The report charges that some of the most expensive items in the budget have little or nothing to do with the threats the US confronts in the world today, and calls for a much more integrated approach to determining defense priorities that would include non-military – such as economic assistance and peacekeeping – as well as strictly military programs.The report, “A Unified Security Budget for the United States”, concludes that some US$51 billion of the proposed $230 billion 2005 budget could be saved by reallocating funding within military accounts, while the savings could be used on non-military initiatives that could substantially boost overall security.

“Cutting the Comanche [helicopter] program was a good start,” said Marcus Corbin, a senior analyst at the Center for Defense Information (CDI), citing one weapon the administration has already said it will cut.

“But our report identifies 10 other programs, including the F-22 fighter and DDX destroyer, that could be safely cut or reconfigured to free up resources for other neglected security priorities, such as diplomatic operations, weapons of mass destruction [WMD] non-proliferation and port container inspection,” he said.

The 23-page report, co-sponsored by CDI, Project for Defense Alternatives (PDA), the Center for Arms Control and Proliferation (CACP), and Foreign Policy in Focus (FPIF), among others, comes amid growing public concern over build up of unprecedented fiscal deficits and the impact on them of the rapidly rising defense budget.

From 2000 to 2004, the Pentagon’s budget ballooned by more than 50 percent, bringing it to a level comparable to that of the world’s next 25 biggest military spenders combined, according to the CACP. Moreover, its current proposal for 2005 does not include expenditures for military operations in Iraq and Afghanistan, where the Pentagon is spending nearly $70 billion this year alone. (emphasis added)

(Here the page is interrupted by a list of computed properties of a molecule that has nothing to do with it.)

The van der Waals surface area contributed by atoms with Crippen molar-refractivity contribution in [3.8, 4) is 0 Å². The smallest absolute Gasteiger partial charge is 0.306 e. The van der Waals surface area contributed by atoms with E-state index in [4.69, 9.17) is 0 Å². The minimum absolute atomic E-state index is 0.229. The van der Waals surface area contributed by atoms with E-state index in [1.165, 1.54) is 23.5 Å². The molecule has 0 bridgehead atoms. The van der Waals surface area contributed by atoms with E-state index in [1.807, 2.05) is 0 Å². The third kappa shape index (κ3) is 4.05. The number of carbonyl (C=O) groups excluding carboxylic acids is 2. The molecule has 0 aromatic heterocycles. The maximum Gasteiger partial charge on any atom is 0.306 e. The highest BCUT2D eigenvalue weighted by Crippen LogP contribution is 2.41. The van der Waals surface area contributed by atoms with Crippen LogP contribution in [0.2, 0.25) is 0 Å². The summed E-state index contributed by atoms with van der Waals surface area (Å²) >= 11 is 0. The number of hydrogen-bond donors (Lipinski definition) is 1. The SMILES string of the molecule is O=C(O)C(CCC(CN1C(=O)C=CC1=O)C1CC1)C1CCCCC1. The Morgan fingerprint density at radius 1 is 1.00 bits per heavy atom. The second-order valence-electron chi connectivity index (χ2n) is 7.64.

The ‘peace dividend’ got turned over to the military anyway, despite an almost surreal lack of identifiable enemies. Why? The answer is complicated, involving political realities, recent and not-so-recent history, economic imperatives, and imponderable intangibles like fear, anger, and guilt, but the major strands can be identified fairly simply: WWII and the MIC.

The neocons aren’t the only ones whose ideological dogma comes straight out of a response to Germany’s treachery. Much of the hysteria over the Soviets’ imaginary desire for ‘world domination’ stems from a pathological need, mostly of conservatives, to never again be caught napping while a threat builds. The MIC has proven to be extraordinarily adept at exploiting that latent paranoia and aiming it toward concrete objectives: weapons. For 50 years, their most powerful argument has been as bare and as bald as this: ‘Your enemies are everywhere. Buy this weapon and you’ll be safe from them.’

In the same way that African and South/Central American dictators could count on and manipulate US support no matter what heinous crimes they committed, up to and including mass murder, as long as they claimed to be ‘anti-Communist’, the MIC could frighten and bully the US govt into funding their weapons no matter how many ‘cost overruns’, accounting scandals, pricing outrages ($400 for the same hammer that you could buy in a hardware store for $20), or convictions for corruption tainted their record as long as they claimed that what they were doing made the country ‘safer’.

We have fallen so far down the rabbit hole that we allowed the neocons to drive their paranoid fantasies right into the heart of American policy, and we did so because we have been hearing so many different versions of the MIC’s doomsday scenarios over the past half-century that it hardly registers any more who exactly the enemy is, only that there is one. It didn’t matter to us that Saddam had norhing to do with 9/11 or that he was a US ally before the First Gulf War–an ally that we supported with money and, of course, arms, including chemical weapons–only that yet another ‘enemy’ had been identified.

The MIC’s need for enemies and the neocons’ unreasonable fear of them worked together to produce the atmosphere that allowed, encouraged, even required our intense over-reaction to the 9/11 attack, an over-reaction that the neocons and the MIC then channeled into the bogus war that they’d been promoting since the early 90’s. The SGW has two primary directives: